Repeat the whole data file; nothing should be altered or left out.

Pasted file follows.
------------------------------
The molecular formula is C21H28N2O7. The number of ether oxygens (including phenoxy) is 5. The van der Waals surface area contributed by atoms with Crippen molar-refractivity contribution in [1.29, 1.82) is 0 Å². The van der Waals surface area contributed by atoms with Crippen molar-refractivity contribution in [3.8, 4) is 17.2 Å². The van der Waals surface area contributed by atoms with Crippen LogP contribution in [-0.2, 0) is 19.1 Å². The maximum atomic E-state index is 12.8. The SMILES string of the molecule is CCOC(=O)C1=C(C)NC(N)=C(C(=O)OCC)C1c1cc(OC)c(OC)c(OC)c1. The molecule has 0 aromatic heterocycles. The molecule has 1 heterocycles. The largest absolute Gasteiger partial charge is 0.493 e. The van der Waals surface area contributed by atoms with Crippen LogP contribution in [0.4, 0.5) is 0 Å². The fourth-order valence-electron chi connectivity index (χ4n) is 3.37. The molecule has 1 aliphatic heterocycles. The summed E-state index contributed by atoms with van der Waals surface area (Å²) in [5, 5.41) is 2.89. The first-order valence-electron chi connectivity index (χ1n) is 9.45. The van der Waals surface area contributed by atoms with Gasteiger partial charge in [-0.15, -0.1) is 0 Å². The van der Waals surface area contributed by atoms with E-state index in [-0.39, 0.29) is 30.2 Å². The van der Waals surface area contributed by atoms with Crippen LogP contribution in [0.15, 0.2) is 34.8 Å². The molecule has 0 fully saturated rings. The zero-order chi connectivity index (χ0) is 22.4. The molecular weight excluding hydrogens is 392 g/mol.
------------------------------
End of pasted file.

The molecular formula is C21H28N2O7. The number of ether oxygens (including phenoxy) is 5. The van der Waals surface area contributed by atoms with Crippen molar-refractivity contribution in [1.29, 1.82) is 0 Å². The van der Waals surface area contributed by atoms with Crippen molar-refractivity contribution in [3.8, 4) is 17.2 Å². The van der Waals surface area contributed by atoms with Crippen LogP contribution in [-0.2, 0) is 19.1 Å². The maximum atomic E-state index is 12.8. The SMILES string of the molecule is CCOC(=O)C1=C(C)NC(N)=C(C(=O)OCC)C1c1cc(OC)c(OC)c(OC)c1. The molecule has 0 aromatic heterocycles. The molecule has 1 heterocycles. The largest absolute Gasteiger partial charge is 0.493 e. The van der Waals surface area contributed by atoms with Crippen LogP contribution in [0.4, 0.5) is 0 Å². The fourth-order valence-electron chi connectivity index (χ4n) is 3.37. The molecule has 1 aliphatic heterocycles. The summed E-state index contributed by atoms with van der Waals surface area (Å²) in [5, 5.41) is 2.89. The first-order valence-electron chi connectivity index (χ1n) is 9.45. The van der Waals surface area contributed by atoms with Gasteiger partial charge in [-0.15, -0.1) is 0 Å². The van der Waals surface area contributed by atoms with E-state index in [-0.39, 0.29) is 30.2 Å². The van der Waals surface area contributed by atoms with Crippen LogP contribution in [0.15, 0.2) is 34.8 Å². The molecule has 0 fully saturated rings. The zero-order chi connectivity index (χ0) is 22.4. The molecular weight excluding hydrogens is 392 g/mol.